Saturday, June 12, 2010

best source of energy for the future

By Russell Lowes, February 27, 2010
The real choice is not nuclear versus coal, but nukes & coal versus the reasonable alternatives.

There is massive opposition to coal now, which comprises about 45% of U.S. electricity. You can see smoke from the stacks or read about its CO2 emissions.
Opposition to nuclear energy is also amassing. Nuclear also produces CO2 emissions, which are growing ever-greater. It emits invisible radioactivity, uses even more water, and is much pricier. Here are some of the problems with nuclear energy.

Safety Issues Persist: The world has 436 reactors. In order to have a significant contribution to world energy, 1000 reactors are projected. Even if future reactor accidents improve by a factor of 10, the chance of a reactor meltdown would be roughly one more Chernobyl-like “sacrifice zone” by 2050.
Terrorist Issues: Shortly after the 9/11 New York jetliner crashes, the NRC corrected itself saying that airliners could destroy U.S. reactors. There is an even greater threat at the adjacent spent fuel cooling pools, housed in non-hardened buildings which, if breached, could create a meltdown.

Poor Economics/Subsidies Required: Nuclear electricity would run about 25 cents per kilowatt-hour to your meter. Current Tucson electricity is about 11 cents. New coal would be about 16 cents, wind at 12, solar photovoltaic at 24, gas at 13. The best option, however, is reducing energy with better lighting, architecture, insulation, A/C efficiency, etc. Energy efficiency averages about 3 cents. Numerous nuclear industry officials have said they will build no new reactors without taxpayer loan guarantees.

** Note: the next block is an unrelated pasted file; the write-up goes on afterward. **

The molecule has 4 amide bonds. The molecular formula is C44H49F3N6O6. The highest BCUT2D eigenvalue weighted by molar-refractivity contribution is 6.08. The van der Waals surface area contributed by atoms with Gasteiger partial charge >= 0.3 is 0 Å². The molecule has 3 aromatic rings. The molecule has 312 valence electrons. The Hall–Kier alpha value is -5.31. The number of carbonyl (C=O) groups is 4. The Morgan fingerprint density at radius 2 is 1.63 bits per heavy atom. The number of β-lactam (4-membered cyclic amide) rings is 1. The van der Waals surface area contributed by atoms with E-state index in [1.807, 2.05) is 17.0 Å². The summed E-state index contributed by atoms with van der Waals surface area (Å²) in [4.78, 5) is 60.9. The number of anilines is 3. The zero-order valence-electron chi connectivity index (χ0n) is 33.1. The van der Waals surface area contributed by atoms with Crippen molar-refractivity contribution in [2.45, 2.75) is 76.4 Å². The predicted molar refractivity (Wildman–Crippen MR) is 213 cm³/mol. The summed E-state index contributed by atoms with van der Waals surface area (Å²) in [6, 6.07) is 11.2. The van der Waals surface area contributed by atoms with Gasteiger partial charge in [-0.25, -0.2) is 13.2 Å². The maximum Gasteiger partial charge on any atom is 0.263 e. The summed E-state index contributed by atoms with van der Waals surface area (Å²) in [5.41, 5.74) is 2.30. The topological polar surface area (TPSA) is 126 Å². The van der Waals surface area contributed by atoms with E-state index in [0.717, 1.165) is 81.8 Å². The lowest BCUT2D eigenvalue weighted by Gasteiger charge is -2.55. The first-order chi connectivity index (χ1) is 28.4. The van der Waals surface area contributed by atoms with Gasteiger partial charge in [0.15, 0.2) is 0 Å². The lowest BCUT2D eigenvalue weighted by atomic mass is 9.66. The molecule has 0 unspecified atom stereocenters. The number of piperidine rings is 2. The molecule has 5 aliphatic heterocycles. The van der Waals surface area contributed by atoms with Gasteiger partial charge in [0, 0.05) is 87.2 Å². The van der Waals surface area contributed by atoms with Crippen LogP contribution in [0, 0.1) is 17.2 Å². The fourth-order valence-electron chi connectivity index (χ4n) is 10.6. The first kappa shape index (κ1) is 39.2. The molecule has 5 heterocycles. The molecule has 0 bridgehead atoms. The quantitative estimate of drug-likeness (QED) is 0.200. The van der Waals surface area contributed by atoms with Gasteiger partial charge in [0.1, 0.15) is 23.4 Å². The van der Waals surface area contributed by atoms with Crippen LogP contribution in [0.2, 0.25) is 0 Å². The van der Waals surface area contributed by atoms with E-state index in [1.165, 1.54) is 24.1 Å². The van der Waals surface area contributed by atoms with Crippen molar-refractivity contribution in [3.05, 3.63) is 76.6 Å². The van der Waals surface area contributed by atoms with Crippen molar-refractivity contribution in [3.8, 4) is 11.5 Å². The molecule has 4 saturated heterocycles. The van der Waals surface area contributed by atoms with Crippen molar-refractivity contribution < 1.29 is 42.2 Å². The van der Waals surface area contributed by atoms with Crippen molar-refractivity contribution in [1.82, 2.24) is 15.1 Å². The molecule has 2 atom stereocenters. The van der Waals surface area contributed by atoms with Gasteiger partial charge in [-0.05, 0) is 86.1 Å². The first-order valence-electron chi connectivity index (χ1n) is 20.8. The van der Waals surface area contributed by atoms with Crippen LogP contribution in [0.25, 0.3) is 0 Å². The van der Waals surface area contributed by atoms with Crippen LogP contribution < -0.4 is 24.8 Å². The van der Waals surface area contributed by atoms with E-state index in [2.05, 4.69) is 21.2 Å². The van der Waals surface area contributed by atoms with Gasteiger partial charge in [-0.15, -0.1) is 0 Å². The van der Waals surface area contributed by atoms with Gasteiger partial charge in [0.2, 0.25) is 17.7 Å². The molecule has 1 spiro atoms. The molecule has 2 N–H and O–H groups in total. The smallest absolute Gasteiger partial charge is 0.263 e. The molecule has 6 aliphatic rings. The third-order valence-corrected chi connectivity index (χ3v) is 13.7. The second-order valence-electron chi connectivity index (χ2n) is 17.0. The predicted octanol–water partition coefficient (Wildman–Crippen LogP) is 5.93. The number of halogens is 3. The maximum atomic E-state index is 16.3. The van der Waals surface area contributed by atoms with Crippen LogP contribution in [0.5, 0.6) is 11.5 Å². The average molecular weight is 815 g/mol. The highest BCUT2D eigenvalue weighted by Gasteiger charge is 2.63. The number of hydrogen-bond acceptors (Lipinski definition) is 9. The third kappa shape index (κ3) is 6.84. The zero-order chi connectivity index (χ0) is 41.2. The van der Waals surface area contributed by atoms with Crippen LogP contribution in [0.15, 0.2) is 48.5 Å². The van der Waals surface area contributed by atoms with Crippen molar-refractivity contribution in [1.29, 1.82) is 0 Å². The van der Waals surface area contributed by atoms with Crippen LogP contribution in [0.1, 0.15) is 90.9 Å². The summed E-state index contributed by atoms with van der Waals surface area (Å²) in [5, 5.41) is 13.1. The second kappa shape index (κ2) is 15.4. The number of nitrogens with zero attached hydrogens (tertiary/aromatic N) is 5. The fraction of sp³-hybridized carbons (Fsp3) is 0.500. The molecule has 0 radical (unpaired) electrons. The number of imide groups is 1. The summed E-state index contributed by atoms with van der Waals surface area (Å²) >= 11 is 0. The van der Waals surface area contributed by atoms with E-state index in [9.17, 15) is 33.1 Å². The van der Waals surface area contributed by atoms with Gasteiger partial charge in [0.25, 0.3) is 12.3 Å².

Two Ways to Worsen Global Warming: Investing 1 dollar in nuclear rather than energy efficiency, you forgo saving 8 times the electricity. In other words, you can invest 1 dollar in nuclear and get 4 kilowatt-hours – or you can invest in energy savings and get 33 KWH. Investing in nuclear energy will dominate energy dollars, setting back the real options.

Second, nukes produce about 110 grams of CO2 per kilowatt-hour. This is 11 times the CO2 of wind, double that of solar, and many times that of energy savings/efficiency. It gets worse if you include 1 million years of waste storage.
Water Consumption Is Highest: Water lost to the environment at Palo Verde is about 0.8 gallons per kilowatt-hour. Coal consumes 0.5 gallons. With solar PV, wind and energy savings, water use is negligible.

National Security Is Diminished: We import 80-92% of our U.S. nuclear fuel. Energy independence is set back with nuclear.

Waste Legacy: The U.S. courts have ruled that nuclear waste much be safeguarded for 1 million years, 25,000 times the 40-year operating life of a reactor.

Russell Lowes is Research Director for He was the primary author of a book on the Palo Verde Nuclear Power Plant, the largest U.S. nuclear plant upwind of Tucson about 125 miles. This book was used in a campaign to successfully stop two reactors at this now three-reactor complex. You can contact Russell Lowes for presentations or for questions at Documentation to this article can be found at

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